THE BLOG

Novak Calls It a Push Poll

03/19/2007 05:32 pm ET | Updated May 25, 2011

Before I leave the topic of "push polls"
and the indiscriminate way reporters and pundits use that label, I want to
mention a prominent example that appeared earlier this month. Conservative
commentator Robert Novak led off his March 1 column
with this reference to a survey of Republicans in Iowa:

New
York-based political consultant Kieran Mahoney's statewide survey of probable
Republican participants in the 2008 Iowa presidential caucuses shows this
support for the "big three" GOP candidates: John McCain, 20.5
percent; Rudy Giuliani, 16.3 percent; Mitt Romney, 3.5 percent. Astonishingly,
they all trail James Gilmore, the former governor of Virginia, with 31 percent.

How could
that be? Because it was not a legitimate survey, but a "push poll."
That normally is a clandestine effort to rig a poll by telling respondents
negative things about various candidates. Mahoney makes no secret that his
voter sample was told of liberal deviations by McCain, Giuliani and Romney, and
of true-blue conservatism by Gilmore (Mahoney's client)

"Illegitimate" would be a clearly appropriate term had the sponsors
presented their results as a fair reading of current caucus preferences in Iowa. However, Novak tells us that Gilmore's
consultant "made no secret" that the survey question relayed information about
the "liberal deviations" of the other Republicans and "true blue conservatism"
of Gilmore. So while questions may remain about the poll's fairness, the
release itself is not quite as deceptive as Novak seems to imply.

Either way, the results as described do not add to a "push poll." That more nefarious
dirty trick is a truly "clandestine effort" to communicate to a mass electorate
with telephone calls made under the guise
of a public opinion poll (columnist Stu Rothernberg prefers
the term "advocacy call"). Rather, in this case, Gilmore's consultant
apparently conducted a legitimate poll that tested how a random sample of
likely Iowa
caucus goers would react to a set of messages that were (apparently) highly
favorable to Jim Gilmore.

Again, even if his terminology was sloppy, Novak was right to distinguish
this result from an attempt to measure current
vote preference. In this case, the Gilmore survey used what some call a "push
question" (others an "informed vote") to see how specific messages would move
the Iowa Republican electorate. Such exercises are common, legitimate tools used
by campaign pollsters to gauge the way voters will react to new information
received during the campaign. You can see many examples in the surveys
regularly released by the Democracy
Corps
project of Democratic pollster Stan Greenberg.

Now, describing a poll as "message testing" does not let the pollster off the
hook. In some cases, pollsters work to make these questions as fair and
even-handed as possible. In others, their efforts may be fairly characterized
as "rigged" to produce results that work in one candidate's favor. And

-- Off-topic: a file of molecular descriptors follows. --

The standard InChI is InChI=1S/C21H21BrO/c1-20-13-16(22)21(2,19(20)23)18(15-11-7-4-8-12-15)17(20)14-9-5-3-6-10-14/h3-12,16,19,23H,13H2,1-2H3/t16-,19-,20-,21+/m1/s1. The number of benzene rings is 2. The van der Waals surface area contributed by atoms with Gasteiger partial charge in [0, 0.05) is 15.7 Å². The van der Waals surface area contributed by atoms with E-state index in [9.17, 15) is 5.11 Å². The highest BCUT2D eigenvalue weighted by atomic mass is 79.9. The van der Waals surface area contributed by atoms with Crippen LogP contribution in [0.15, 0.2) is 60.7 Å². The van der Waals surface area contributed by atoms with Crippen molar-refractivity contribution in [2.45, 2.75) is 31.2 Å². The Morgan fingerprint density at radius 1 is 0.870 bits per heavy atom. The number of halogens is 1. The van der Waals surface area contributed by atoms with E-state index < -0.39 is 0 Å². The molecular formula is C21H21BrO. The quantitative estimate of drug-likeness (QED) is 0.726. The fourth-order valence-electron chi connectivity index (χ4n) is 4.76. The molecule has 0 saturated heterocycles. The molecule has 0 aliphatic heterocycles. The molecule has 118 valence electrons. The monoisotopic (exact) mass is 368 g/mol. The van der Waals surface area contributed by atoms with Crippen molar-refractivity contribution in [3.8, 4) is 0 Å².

sometimes - in a circumstance that brings joy to every campaign pollster - they
can do both at the same time.

So was the Gilmore question fair? It is hard to tell in this case,** because
neither Kieran Mahoney nor the Gilmore campaign are willing to share the full text
of the question with anyone other than Robert Novak. I spoke with Kieran Mohoney
today, and he explained that he let Novak see the results and the verbatim text
because he believed the columnist would see his characterizations of the
candidates as fair. Mohoney believes that Novak's review "constitutes as much
public validation as I'm interested in at this time," and politely declined to
release the text.

All of which brings me to three pieces of advice:

1) Be highly skeptical of results from an "informed vote" (or any other form
of "message testing") that does not include
the full, verbatim text of the questions. We have no way to judge the fairness
of the questions without reading their text. If you are a reporter, do not even
think about reporting such results unless you can see the full text, and
(ideally) point your readers to it as well.

2) A skeptical and critical read remains in order even when you do have access to the full text. Ask
yourself, are the candidate descriptions balanced? Do they provide only
positive information about one candidate and negative facts about the others? Do
the descriptions leave out important points that candidates will emphasize? Do
they give some issues an unlikely prominence? Remember, even a perfectly fair
"push question" attempts to predict the information flow of a real campaign,
and that is not an easy thing to do.

3) If you write about an unfair or biased result from a message testing
poll, please, please refrain from calling it a "push poll." The English
language leaves you many fine terms - negative, unfair, untrue, distorted,
biased, slanted and, yes, even "rigged" - that will describe an offensive poll with
far more accuracy.

**We can evaluate one aspect of this result, by reading between the lines a
bit. Novak's description implies a skew against other conservative alternatives to Giuliani, McCain and Romney,
such as Sam Brownback and Mike Huckabee, because their credentials were
apparently not described.